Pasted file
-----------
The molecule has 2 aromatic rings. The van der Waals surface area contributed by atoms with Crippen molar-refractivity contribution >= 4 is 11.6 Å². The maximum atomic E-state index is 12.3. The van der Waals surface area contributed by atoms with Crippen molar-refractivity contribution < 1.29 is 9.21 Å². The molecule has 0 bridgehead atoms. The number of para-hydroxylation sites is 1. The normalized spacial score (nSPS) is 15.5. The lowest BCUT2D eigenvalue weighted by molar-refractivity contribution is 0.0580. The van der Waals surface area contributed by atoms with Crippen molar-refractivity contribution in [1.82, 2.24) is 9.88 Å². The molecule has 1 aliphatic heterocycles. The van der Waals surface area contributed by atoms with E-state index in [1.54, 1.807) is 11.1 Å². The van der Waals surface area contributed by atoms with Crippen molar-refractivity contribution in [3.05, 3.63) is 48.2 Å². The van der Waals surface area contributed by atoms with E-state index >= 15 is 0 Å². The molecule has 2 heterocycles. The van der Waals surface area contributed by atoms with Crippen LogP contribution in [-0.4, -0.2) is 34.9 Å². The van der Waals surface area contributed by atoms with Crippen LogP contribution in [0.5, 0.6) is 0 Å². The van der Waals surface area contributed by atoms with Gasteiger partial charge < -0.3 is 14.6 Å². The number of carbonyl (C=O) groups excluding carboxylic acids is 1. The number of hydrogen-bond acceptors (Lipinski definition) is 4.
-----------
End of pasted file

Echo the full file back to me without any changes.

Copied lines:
The molecule has 2 aromatic rings. The van der Waals surface area contributed by atoms with Crippen molar-refractivity contribution >= 4 is 11.6 Å². The maximum atomic E-state index is 12.3. The van der Waals surface area contributed by atoms with Crippen molar-refractivity contribution < 1.29 is 9.21 Å². The molecule has 0 bridgehead atoms. The number of para-hydroxylation sites is 1. The normalized spacial score (nSPS) is 15.5. The lowest BCUT2D eigenvalue weighted by molar-refractivity contribution is 0.0580. The van der Waals surface area contributed by atoms with Crippen molar-refractivity contribution in [1.82, 2.24) is 9.88 Å². The molecule has 1 aliphatic heterocycles. The van der Waals surface area contributed by atoms with E-state index in [1.54, 1.807) is 11.1 Å². The van der Waals surface area contributed by atoms with Crippen molar-refractivity contribution in [3.05, 3.63) is 48.2 Å². The van der Waals surface area contributed by atoms with E-state index >= 15 is 0 Å². The molecule has 2 heterocycles. The van der Waals surface area contributed by atoms with Crippen LogP contribution in [-0.4, -0.2) is 34.9 Å². The van der Waals surface area contributed by atoms with Crippen LogP contribution in [0.5, 0.6) is 0 Å². The van der Waals surface area contributed by atoms with Gasteiger partial charge < -0.3 is 14.6 Å². The number of carbonyl (C=O) groups excluding carboxylic acids is 1. The number of hydrogen-bond acceptors (Lipinski definition) is 4.